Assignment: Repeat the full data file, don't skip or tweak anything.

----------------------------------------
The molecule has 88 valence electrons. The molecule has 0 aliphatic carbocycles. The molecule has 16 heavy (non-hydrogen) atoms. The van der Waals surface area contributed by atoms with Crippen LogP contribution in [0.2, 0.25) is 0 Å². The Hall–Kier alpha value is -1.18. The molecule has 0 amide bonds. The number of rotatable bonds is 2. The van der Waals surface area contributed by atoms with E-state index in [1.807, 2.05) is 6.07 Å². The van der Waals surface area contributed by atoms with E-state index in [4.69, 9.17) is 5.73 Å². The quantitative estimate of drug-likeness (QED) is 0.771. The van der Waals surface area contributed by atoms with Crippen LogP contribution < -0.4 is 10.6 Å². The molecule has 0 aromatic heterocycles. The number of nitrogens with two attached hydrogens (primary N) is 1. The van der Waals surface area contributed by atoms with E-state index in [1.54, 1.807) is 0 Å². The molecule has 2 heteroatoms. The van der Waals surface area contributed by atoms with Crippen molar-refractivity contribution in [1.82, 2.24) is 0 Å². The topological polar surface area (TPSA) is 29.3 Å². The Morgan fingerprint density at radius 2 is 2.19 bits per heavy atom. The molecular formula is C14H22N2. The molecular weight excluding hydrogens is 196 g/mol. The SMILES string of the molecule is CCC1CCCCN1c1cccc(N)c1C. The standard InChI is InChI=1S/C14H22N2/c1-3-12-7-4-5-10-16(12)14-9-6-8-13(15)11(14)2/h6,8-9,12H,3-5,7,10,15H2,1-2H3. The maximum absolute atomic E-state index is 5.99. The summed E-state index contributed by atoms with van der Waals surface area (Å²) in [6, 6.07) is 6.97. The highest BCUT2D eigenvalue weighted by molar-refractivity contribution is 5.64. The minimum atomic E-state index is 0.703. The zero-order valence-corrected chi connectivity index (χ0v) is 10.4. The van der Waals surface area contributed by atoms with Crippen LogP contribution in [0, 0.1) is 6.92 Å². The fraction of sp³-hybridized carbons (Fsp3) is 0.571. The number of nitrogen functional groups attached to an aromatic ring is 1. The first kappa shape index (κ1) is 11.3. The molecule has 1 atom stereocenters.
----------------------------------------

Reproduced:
The molecule has 88 valence electrons. The molecule has 0 aliphatic carbocycles. The molecule has 16 heavy (non-hydrogen) atoms. The van der Waals surface area contributed by atoms with Crippen LogP contribution in [0.2, 0.25) is 0 Å². The Hall–Kier alpha value is -1.18. The molecule has 0 amide bonds. The number of rotatable bonds is 2. The van der Waals surface area contributed by atoms with E-state index in [1.807, 2.05) is 6.07 Å². The van der Waals surface area contributed by atoms with E-state index in [4.69, 9.17) is 5.73 Å². The quantitative estimate of drug-likeness (QED) is 0.771. The van der Waals surface area contributed by atoms with Crippen LogP contribution < -0.4 is 10.6 Å². The molecule has 0 aromatic heterocycles. The number of nitrogens with two attached hydrogens (primary N) is 1. The van der Waals surface area contributed by atoms with E-state index in [1.54, 1.807) is 0 Å². The molecule has 2 heteroatoms. The van der Waals surface area contributed by atoms with Crippen molar-refractivity contribution in [1.82, 2.24) is 0 Å². The topological polar surface area (TPSA) is 29.3 Å². The Morgan fingerprint density at radius 2 is 2.19 bits per heavy atom. The molecular formula is C14H22N2. The molecular weight excluding hydrogens is 196 g/mol. The SMILES string of the molecule is CCC1CCCCN1c1cccc(N)c1C. The standard InChI is InChI=1S/C14H22N2/c1-3-12-7-4-5-10-16(12)14-9-6-8-13(15)11(14)2/h6,8-9,12H,3-5,7,10,15H2,1-2H3. The maximum absolute atomic E-state index is 5.99. The summed E-state index contributed by atoms with van der Waals surface area (Å²) in [6, 6.07) is 6.97. The highest BCUT2D eigenvalue weighted by molar-refractivity contribution is 5.64. The minimum atomic E-state index is 0.703. The zero-order valence-corrected chi connectivity index (χ0v) is 10.4. The van der Waals surface area contributed by atoms with Crippen LogP contribution in [0, 0.1) is 6.92 Å². The fraction of sp³-hybridized carbons (Fsp3) is 0.571. The number of nitrogen functional groups attached to an aromatic ring is 1. The first kappa shape index (κ1) is 11.3. The molecule has 1 atom stereocenters.